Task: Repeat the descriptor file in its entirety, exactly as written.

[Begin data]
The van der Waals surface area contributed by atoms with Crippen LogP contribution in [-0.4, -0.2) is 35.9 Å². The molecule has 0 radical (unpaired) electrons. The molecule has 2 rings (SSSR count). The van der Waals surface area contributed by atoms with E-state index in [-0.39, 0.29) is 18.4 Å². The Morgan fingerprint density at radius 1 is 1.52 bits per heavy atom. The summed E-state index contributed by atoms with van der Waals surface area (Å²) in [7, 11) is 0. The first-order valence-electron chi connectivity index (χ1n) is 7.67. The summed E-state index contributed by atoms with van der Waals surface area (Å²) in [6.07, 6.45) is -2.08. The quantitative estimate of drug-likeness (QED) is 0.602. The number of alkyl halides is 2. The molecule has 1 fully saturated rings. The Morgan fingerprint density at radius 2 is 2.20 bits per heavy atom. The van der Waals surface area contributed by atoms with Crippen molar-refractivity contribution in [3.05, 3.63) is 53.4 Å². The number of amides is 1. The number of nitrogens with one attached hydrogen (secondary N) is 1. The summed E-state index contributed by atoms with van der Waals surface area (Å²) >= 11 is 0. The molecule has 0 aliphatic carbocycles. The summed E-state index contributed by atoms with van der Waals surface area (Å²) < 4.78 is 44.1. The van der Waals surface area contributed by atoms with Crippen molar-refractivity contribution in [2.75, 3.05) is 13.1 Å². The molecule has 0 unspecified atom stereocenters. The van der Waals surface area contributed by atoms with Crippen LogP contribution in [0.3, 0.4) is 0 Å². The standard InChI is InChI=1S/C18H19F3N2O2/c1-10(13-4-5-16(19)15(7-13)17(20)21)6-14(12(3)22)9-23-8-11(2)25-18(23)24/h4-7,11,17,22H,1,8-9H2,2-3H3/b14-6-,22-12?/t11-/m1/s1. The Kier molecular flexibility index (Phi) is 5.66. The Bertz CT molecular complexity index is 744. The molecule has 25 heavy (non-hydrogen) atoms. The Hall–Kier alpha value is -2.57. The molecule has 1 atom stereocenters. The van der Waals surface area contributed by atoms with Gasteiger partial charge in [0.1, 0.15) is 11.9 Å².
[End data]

The van der Waals surface area contributed by atoms with Crippen LogP contribution in [-0.4, -0.2) is 35.9 Å². The molecule has 0 radical (unpaired) electrons. The molecule has 2 rings (SSSR count). The van der Waals surface area contributed by atoms with E-state index in [-0.39, 0.29) is 18.4 Å². The Morgan fingerprint density at radius 1 is 1.52 bits per heavy atom. The summed E-state index contributed by atoms with van der Waals surface area (Å²) in [7, 11) is 0. The first-order valence-electron chi connectivity index (χ1n) is 7.67. The summed E-state index contributed by atoms with van der Waals surface area (Å²) in [6.07, 6.45) is -2.08. The quantitative estimate of drug-likeness (QED) is 0.602. The number of alkyl halides is 2. The molecule has 1 fully saturated rings. The Morgan fingerprint density at radius 2 is 2.20 bits per heavy atom. The van der Waals surface area contributed by atoms with Crippen molar-refractivity contribution in [3.05, 3.63) is 53.4 Å². The number of amides is 1. The number of nitrogens with one attached hydrogen (secondary N) is 1. The summed E-state index contributed by atoms with van der Waals surface area (Å²) >= 11 is 0. The molecule has 0 aliphatic carbocycles. The summed E-state index contributed by atoms with van der Waals surface area (Å²) < 4.78 is 44.1. The van der Waals surface area contributed by atoms with Crippen molar-refractivity contribution in [2.75, 3.05) is 13.1 Å². The molecule has 0 unspecified atom stereocenters. The van der Waals surface area contributed by atoms with Crippen LogP contribution in [0.3, 0.4) is 0 Å². The standard InChI is InChI=1S/C18H19F3N2O2/c1-10(13-4-5-16(19)15(7-13)17(20)21)6-14(12(3)22)9-23-8-11(2)25-18(23)24/h4-7,11,17,22H,1,8-9H2,2-3H3/b14-6-,22-12?/t11-/m1/s1. The Kier molecular flexibility index (Phi) is 5.66. The Bertz CT molecular complexity index is 744. The molecule has 25 heavy (non-hydrogen) atoms. The Hall–Kier alpha value is -2.57. The molecule has 1 atom stereocenters. The van der Waals surface area contributed by atoms with Gasteiger partial charge in [0.1, 0.15) is 11.9 Å².